A big problem we who want to protect the environment (which we rely on) concerns our representatives in government. Our representatives are put in office by the corporations that fund their campaigns. Sure, our votes are what technically do it, and individuals donate money to candidates they like as well. But the bulk of the reason why a candidate gets into office is often that they got enough money from corporations to build a strong and influential campaign.
The problem comes in when they get into office and rather than make decisions on behalf of the greater good, they do so on behalf of those corporations (even when it’s harmful to society and the environment that supports us).
The Fair Elections Now coalition is doing some great work to get a Fair Elections Now Act passed. Join in the fun and positive action via their website.
They have 4 specific goals you can help out with: 50,000 Citizen Co-Sponsors; Support from Candidates; 100 Messages to Congress; and 100 Letters to Newspapers. And be sure to check out their cool map!
Save Girls from Female Genital Cutting
I think the title sums this up pretty well. It is a little outside the bounds of our normal coverage, but for clear reasons I thought it was something I should pass on. To learn much more about the history and current status of this issue, and to take action to address it, visit Change.org’s petition page.
Help Demand Chevron Take Responsibility For Spills in the Amazon
“Tens of millions of gallons of toxic wastewater and crude oil dumped in the Amazon rainforest, with no accountability for the damage,” Planet Green writes.
You can also learn more about this via the Planet Green link above.
A Greenhouse Gas Offset Protocol for Tidal Wetlands
Climate change–through a warming world, sea-level rise, changing precipitation patterns, and migrating species, both native and invasive–will significantly reshape our coastal landscape. In many ways, our coasts and estuaries are both the first line of defense and a measuring stick for climate change impacts. Coastal and estuarine habitat restoration is a key strategy in adapting to climate change, as well as mitigating its impacts.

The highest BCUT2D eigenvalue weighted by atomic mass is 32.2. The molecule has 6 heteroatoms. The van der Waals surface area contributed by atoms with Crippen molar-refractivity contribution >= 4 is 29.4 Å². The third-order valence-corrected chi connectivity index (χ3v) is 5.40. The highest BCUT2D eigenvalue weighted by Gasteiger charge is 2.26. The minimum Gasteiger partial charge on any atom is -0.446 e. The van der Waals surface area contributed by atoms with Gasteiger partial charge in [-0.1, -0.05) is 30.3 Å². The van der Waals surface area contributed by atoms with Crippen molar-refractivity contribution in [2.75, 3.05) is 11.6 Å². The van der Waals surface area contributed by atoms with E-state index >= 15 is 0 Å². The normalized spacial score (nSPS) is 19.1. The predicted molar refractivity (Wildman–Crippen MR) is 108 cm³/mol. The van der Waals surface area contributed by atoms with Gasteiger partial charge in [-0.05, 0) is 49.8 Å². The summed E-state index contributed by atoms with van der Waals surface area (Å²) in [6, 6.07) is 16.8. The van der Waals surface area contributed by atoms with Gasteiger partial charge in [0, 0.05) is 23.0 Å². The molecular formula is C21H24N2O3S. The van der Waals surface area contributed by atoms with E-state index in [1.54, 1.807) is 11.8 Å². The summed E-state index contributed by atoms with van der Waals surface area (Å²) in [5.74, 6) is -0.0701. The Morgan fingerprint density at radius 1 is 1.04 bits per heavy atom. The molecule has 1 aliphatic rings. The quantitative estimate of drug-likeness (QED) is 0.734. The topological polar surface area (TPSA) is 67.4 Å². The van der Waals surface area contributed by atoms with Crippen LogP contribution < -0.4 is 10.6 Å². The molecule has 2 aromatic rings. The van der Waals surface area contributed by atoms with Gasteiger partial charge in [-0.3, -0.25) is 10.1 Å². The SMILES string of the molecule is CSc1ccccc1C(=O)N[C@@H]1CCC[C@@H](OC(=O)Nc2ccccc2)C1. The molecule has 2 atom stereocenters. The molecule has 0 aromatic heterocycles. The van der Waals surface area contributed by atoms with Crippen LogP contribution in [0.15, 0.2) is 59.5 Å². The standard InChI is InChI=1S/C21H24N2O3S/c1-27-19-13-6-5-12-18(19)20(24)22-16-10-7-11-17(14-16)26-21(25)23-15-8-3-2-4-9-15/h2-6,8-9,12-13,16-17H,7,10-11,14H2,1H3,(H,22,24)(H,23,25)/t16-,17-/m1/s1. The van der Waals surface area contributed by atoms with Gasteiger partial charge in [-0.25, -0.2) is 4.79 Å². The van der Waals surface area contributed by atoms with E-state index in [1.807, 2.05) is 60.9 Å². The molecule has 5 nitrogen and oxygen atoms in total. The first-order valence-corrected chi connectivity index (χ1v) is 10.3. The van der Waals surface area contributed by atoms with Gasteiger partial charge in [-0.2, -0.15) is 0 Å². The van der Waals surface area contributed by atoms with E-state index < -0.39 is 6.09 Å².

As a result of this, RAE is “leading an initiative to develop a national greenhouse gas (GHG) offset protocol for tidal wetlands restoration.” You can read their action plan or a summary of it via the link above.
Well, that’s quite a news wrap-up. Hope you enjoyed it and helped out with some of those efforts.
Photo Credit: coda via flickr
I'm the director of CleanTechnica, the most popular clean energy website in the world, and Planetsave, a leading green and science news site. I've been covering green news of various sorts since 2008, and I've been especially focused on solar energy, electric vehicles, bicycling, and wind energy for the past few years. You can also find my work on Scientific American, Reuters, Think Progress, GE's ecomagination site, several sites in the Important Media network, & many other places. To connect on some of your favorite social networks, go to zacharyshahan.com or click on some of the links below.